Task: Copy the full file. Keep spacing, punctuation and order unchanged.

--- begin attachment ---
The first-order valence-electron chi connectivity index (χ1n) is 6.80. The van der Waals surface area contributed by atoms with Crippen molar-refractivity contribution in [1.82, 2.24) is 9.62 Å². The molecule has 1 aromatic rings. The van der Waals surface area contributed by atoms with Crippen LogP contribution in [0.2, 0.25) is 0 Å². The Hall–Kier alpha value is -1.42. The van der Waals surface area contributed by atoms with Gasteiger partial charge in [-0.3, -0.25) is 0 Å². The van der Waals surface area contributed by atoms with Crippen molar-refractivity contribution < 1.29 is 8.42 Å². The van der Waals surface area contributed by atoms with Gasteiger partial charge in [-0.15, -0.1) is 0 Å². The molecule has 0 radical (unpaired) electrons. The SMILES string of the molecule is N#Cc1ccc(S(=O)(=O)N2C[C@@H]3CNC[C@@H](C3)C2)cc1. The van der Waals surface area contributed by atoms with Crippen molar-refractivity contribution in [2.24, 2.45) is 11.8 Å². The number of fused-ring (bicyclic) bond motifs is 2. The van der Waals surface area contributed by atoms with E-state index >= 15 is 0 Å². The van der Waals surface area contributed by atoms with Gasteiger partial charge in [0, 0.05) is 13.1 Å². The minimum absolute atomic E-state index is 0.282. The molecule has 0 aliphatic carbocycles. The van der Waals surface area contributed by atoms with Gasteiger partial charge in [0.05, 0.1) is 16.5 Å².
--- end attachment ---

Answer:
The first-order valence-electron chi connectivity index (χ1n) is 6.80. The van der Waals surface area contributed by atoms with Crippen molar-refractivity contribution in [1.82, 2.24) is 9.62 Å². The molecule has 1 aromatic rings. The van der Waals surface area contributed by atoms with Crippen LogP contribution in [0.2, 0.25) is 0 Å². The Hall–Kier alpha value is -1.42. The van der Waals surface area contributed by atoms with Gasteiger partial charge in [-0.3, -0.25) is 0 Å². The van der Waals surface area contributed by atoms with Crippen molar-refractivity contribution < 1.29 is 8.42 Å². The van der Waals surface area contributed by atoms with Gasteiger partial charge in [-0.15, -0.1) is 0 Å². The molecule has 0 radical (unpaired) electrons. The SMILES string of the molecule is N#Cc1ccc(S(=O)(=O)N2C[C@@H]3CNC[C@@H](C3)C2)cc1. The van der Waals surface area contributed by atoms with Crippen molar-refractivity contribution in [2.24, 2.45) is 11.8 Å². The number of fused-ring (bicyclic) bond motifs is 2. The van der Waals surface area contributed by atoms with E-state index >= 15 is 0 Å². The van der Waals surface area contributed by atoms with Gasteiger partial charge in [0, 0.05) is 13.1 Å². The minimum absolute atomic E-state index is 0.282. The molecule has 0 aliphatic carbocycles. The van der Waals surface area contributed by atoms with Gasteiger partial charge in [0.05, 0.1) is 16.5 Å².